I have also attached for your information, a copy of the Biogas Association’s submission to the Ministry of the Environment regarding the proposed changes to the Nutrient Management regulation.

I look forward to connecting with you in the coming days.

Regards,

Jennifer Green

Biogas Association

275 Slater Street, Suite 900

Ottawa, Ontario  K1P 5H9

Tel: (613) 822-1004

www.biogasassociation.ca

 

 

Next, here’s the website news story (based on an OWMA news release):

 

DAILY NEWS Jul 9, 2013 10:13 AM – 1 comment

OWMA has concerns over Ontario’s on-farm AD expansion proposal

OWMA supports making on-farm facilities viable, but concerned about industry impact

By: SWR Staff

2013-07-09

The Ontario Waste Management Association (OWMA) has expressed concern about safety risks and a lack of environmental standards surrounding the idea of on-farm anaerobic digestion facilities expanding their ability to process off-farm waste materials, as proposed by two Ontario ministries.

The Ontario Ministry of the Environment and the Ministry of Agriculture and Food have proposed amendments to O. Reg. 267/03 to provide more on-farm anaerobic digestion (AD) facilities with the option to be regulated under the Nutrient Management Act instead of seeking a Renewable Energy Approval or Environmental Compliance Approval under the Environmental Protection Act.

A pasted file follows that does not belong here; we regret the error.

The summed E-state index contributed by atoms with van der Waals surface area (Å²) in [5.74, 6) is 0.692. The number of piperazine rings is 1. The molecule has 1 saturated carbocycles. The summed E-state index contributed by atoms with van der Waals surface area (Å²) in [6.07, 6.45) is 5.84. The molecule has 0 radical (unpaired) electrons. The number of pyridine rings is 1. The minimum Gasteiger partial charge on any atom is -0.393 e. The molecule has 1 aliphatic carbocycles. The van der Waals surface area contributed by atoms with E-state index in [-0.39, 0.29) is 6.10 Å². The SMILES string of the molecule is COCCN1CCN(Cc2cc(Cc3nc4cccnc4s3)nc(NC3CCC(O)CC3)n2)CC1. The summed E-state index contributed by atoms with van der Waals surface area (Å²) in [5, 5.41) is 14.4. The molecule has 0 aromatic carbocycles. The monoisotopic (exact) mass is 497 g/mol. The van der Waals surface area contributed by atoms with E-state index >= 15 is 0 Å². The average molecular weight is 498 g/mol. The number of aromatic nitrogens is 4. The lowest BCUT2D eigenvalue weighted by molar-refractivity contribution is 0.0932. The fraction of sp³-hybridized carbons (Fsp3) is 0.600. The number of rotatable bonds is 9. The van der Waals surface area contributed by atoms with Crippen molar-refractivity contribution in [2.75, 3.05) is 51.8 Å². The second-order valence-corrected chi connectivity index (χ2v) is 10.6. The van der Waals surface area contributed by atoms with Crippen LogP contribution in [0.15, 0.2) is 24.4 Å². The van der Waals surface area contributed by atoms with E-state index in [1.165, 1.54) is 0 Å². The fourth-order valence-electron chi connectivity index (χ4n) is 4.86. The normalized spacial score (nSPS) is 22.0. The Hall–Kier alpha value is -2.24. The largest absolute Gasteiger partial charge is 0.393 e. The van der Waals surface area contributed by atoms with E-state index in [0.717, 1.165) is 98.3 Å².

This change would allow on-farm AD facilities to increase the percentage of off-farm materials that they can use from 25 per cent to 50 per cent rather than having to obtain other approvals.

“Although increasing off-farm materials will lead to greater biogas production and make on-farm AD facilities more viable, it also increases risk,” OWMA Director of Policy Peter Hargreave wrote in a July 6, 2013 letter to the Ontario Ministry of the Environment

The ministries’ proposal aims to increase farms’ use of nutrients derived from crop production by-products safely; encourage an increase in the amount of manure treated by AD before land application; improve soil health by returning organic matter to crop lands, and; augment the production of green energy from on-farm ADs and decrease greenhouse gas emissions.

There are currently 24 operational on-farm AD facilities, according to OWMA. These facilities can process some 195,000 tonnes of off-farm waste materials. The OWMA expects an additional seven facilities over the next three years.

“The government needs to be very careful not to inadvertently turn ‘farm operations’ into waste management facilities that lack the same degree of oversight as the rest of the sector,” the OWMA added in its letter. “Current on-farm AD facilities have little to no ability to pre-process materials to remove contaminants.”